Science Blog: Zoé Forgereau: Day 4-7
I am Zoé Forgereau, a Master student from UiT, going to Svalbard for a fieldwork with the members of the PHOTA project, which include two researchers: Karley Campbell, Benjamin Lange and two other master students: Janina Osanen and Laura Martín. I will make you discover what it is like to go into the field as a student researcher through my own experience in the Svalbard Archipelago!

Day 4: 29.03: Avalanche and snowmobile training

In the morning, the members of the PHOTA project started planning the potential routes to Van Mijenfjorden, the fjord where ice cores and sea ice algae will be collected. For organizing the route, the risk of avalanches also needs to be taken into account!

Then, we were trained in driving snowmobiles. It was the first time for all the Master students. During the snowmobile training, we were also trained to save people in avalanches. There, we even made the encounter of a reindeer.


Potential routes to Van Mijenfjorden, in white on the figure.

The members of the PHOTA project for their snowmobile training.

The members of the PHOTA project for their snowmobile training.

Lunchtime break, the members of the PHOTA project eating on a glacier.

Avalanche training pictures taken by Laura Martín.

Avalanche training pictures taken by Laura Martín.

Avalanche training pictures taken by Laura Martín.

Encounter with a reindeer.

Going back to Longyearbyen.

The team on its way back to Longyearbyen.

The team on its way back to Longyearbyen.

The team on its way back to Longyearbyen.

The team on its way back to Longyearbyen.

Relaxation after the snowmobile and avalanche training.

Day 5: 30.03: Polar bear protection and first aid training

In the morning, the members of the PHOTA project organized the fieldwork equipment for the upcoming days and prepared for the Polar bear shooting training! Indeed, Polar bears can be aggressive in Svalbard!

On the trip to shooting cabin, we saw the entrance of the Global Seed Vault. The Global Seed Vault is a former coal mine used to store a large diversity of seeds in the event of seed shortage in other genebanks around the world.

Then, we arrived to the shooting cabin from where we had a picturesque view! There, we shot with big game rifles on targets that represented polar bears. After using big game rifles, we trained to shoot with flare guns. Flares are used to scare polar bears !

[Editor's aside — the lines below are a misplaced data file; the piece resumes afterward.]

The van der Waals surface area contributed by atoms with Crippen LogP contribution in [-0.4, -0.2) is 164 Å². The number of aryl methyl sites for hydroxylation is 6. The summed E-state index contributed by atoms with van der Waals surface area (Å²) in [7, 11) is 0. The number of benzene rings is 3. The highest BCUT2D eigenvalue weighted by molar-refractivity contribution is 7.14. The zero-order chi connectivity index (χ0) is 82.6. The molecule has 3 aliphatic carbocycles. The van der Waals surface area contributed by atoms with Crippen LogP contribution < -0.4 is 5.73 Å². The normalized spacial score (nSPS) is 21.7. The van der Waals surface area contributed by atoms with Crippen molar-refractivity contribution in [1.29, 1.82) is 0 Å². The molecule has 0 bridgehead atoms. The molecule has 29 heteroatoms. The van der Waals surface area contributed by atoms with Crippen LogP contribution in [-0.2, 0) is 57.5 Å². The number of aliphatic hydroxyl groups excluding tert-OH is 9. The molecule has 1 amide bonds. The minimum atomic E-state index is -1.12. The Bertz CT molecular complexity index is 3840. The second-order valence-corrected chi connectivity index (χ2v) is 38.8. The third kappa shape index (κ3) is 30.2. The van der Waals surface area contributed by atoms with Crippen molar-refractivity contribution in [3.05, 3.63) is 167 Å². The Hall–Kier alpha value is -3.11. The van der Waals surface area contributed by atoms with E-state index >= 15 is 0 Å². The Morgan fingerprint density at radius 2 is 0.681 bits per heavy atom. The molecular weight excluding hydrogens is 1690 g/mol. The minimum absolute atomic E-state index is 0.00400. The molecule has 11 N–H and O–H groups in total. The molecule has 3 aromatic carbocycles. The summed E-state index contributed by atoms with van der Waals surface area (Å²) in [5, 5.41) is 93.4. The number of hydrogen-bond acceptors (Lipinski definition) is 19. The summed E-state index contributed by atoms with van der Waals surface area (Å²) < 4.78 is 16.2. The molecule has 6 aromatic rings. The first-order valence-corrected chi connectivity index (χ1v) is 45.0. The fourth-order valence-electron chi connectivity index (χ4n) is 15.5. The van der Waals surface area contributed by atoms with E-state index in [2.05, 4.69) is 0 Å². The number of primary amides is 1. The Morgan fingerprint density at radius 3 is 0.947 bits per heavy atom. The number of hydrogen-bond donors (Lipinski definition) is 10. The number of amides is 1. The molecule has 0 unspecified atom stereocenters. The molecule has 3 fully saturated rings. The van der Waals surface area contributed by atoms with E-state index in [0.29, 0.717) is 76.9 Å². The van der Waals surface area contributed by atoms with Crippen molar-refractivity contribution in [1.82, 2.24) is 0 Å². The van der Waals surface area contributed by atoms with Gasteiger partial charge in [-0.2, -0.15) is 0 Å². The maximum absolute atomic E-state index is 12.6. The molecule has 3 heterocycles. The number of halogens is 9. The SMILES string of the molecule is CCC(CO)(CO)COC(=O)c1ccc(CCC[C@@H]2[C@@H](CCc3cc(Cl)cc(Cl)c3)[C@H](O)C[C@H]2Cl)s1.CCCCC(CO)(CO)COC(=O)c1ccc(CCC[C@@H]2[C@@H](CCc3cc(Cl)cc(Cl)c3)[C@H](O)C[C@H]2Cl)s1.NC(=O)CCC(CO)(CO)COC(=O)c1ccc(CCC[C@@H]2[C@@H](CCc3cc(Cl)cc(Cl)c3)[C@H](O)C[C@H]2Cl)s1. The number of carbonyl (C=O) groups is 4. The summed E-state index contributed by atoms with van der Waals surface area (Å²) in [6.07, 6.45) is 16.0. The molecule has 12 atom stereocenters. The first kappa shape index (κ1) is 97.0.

After the shooting training, we went back to the Norwegian Polar Institute (NPI). There, we had a first aid training so that we know how to react to incidents in the field, for instance, in case of hypothermia (due to cold temperatures), bone fractures, snowmobile accidents, avalanches or snow blindness (due to sea ice cover). We also performed cardiopulmonary resuscitation (CPR) on a doll in order to be able to resuscitate an unconscious and difficult breathing patient!


Organizing the field work equipment.

The entrance of the Global Seed Vault.

The shooting cabin.

The members of the PHOTA project used big game rifles to shoot targets.

Everyone did really well.

The team after shooting! Pictures taken by Laura Martín.

The team after shooting! Pictures taken by Laura Martín.

The team after shooting! Pictures taken by Laura Martín.
Karley Campbell and Benjamin Lange shooting with big game rifles ! They were like professionals. We can feel really well-protected with them on the team. Watch a clip of us shooting at targets (YouTube).

Day 6: 31.03: Preparing the fieldwork

The members of the PHOTA project spent the whole day preparing and packing the equipment for the fieldwork. Many containers were full! Some with, for instance, cooler jugs, which are buckets for melting ice cores.

Some fun moments in the afternoon! The Master students went rolling in the snow before going to the warehouse to clean and pack all the equipment.


Preparing and packing equipment.

Preparing and packing equipment.

Rolling in the snow.

Day 7: 01.04: Preparing the fieldwork

The members of the PHOTA project spent again the whole day preparing and packing the equipment for the fieldwork. Laura also tried out her experimental set up!

In the afternoon, Karley Campbell and I cleaned the lab where the radioisotope C14 will be used to measure the sea ice algal primary production.


Trying out Laura´s experimental set up.

Packing up the sledges.

Packing up the sledges.

Cleaning the C14 lab.

Cleaning the C14 lab.

Cleaning the C14 lab.

Cleaning the C14 lab.